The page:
Proclamation 213—Law and Order in the State of Louisiana
By the President of the United States of America
Whereas, under the pretense that William P. Kellogg, the present executive of Louisiana, and the officers associated with him in the State administration were not duly elected, certain turbulent and disorderly persons have combined together with force and arms to resist the laws and constituted authorities of said State; and
Whereas it has been duly certified by the proper local authorities and judicially determined by the inferior and supreme courts of said State that said officers are entitled to hold their offices, respectively, and execute and discharge the functions thereof; and
Whereas Congress, at its late session, upon a due consideration of the subject, tacitly recognized the said executive and his associates, then as now in office, by refusing to take any action with respect thereto; and
Whereas it is provided in the Constitution of the United States that the United States shall protect every State in this Union, on application of the legislature, or of the executive when the legislature can not be convened, against domestic violence; and
Whereas it is provided in the laws of the United States that in all cases of insurrection in any State or of obstruction to the laws thereof it shall be lawful for the President of the United States, on application of the legislature of such State, or of the executive when the legislature can not be convened, to call forth the militia of any other State or States, or to employ such part of the land and naval forces as shall be judged necessary, for the purpose of suppressing such insurrection or causing the laws to be duly executed; and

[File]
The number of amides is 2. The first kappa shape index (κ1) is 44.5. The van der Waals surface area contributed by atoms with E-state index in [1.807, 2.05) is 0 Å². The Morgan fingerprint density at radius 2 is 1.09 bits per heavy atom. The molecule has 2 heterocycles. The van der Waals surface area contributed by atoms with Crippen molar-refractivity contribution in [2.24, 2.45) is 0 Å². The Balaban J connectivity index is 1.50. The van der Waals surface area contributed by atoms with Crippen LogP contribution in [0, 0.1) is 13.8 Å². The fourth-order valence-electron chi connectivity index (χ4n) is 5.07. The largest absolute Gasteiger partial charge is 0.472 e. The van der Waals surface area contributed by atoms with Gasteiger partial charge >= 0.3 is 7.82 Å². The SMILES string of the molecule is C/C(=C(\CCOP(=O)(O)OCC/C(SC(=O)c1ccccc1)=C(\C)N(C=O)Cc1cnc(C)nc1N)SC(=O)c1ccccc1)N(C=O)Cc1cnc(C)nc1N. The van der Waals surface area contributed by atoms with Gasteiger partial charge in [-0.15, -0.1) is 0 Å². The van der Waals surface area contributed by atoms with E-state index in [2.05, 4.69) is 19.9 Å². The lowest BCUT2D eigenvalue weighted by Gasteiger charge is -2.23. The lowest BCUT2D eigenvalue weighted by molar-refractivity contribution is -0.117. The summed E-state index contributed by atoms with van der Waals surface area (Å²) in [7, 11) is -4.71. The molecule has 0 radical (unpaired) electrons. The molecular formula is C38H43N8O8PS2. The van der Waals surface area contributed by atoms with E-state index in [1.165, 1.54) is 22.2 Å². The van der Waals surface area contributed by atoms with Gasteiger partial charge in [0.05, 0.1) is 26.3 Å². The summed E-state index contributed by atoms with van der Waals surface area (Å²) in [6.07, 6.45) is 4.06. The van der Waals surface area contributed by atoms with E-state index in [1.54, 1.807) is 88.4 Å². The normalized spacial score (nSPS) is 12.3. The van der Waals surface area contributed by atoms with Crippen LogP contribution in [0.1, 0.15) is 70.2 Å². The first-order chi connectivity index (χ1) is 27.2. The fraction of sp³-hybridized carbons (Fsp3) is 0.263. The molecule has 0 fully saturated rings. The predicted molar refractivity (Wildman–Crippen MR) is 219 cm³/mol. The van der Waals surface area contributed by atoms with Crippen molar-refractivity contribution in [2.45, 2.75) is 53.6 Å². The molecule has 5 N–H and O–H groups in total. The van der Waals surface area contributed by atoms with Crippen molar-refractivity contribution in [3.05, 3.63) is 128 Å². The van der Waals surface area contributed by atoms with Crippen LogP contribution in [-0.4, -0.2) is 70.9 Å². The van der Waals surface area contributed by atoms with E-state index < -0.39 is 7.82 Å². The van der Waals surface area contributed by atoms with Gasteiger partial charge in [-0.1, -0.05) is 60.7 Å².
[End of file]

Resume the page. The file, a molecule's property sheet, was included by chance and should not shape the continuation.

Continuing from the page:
Whereas the legislature of said State is not now in session, and can not be convened in time to meet the present emergency, and the executive of said State, under section 4 of Article IV of the Constitution of the United States and the laws passed in pursuance thereof, has therefore made application to me for such part of the military force of the United States as may be necessary and adequate to protect said State and the citizens thereof against domestic violence and to enforce the due execution of the laws; and
Whereas it is required that whenever it may be necessary, in the judgment of the President, to use the military force for the purpose aforesaid, he shall forthwith, by proclamation, command such insurgents to disperse and retire peaceably to their respective homes within a limited time:
Now, therefore, I, Ulysses S. Grant, President of the United States, do hereby make proclamation and command said turbulent and disorderly persons to disperse and retire peaceably to their respective abodes within twenty days from this date, and hereafter to submit themselves to the laws and constituted authorities of said State; and I invoke the aid and cooperation of all good citizens thereof to uphold law and preserve the public peace.
In witness whereof I have hereunto set my hand and caused the seal of the United States to be affixed.
Done at the city of Washington, this 22d day of May, A. D. 1873, and of the Independence of the United States the ninety-seventh.
U. S. GRANT
By the President:
J. C. BANCROFT DAVIS,
Acting Secretary of State.
Ulysses S. Grant, Proclamation 213—Law and Order in the State of Louisiana Online by Gerhard Peters and John T. Woolley, The American Presidency Project https://www.presidency.ucsb.edu/node/203634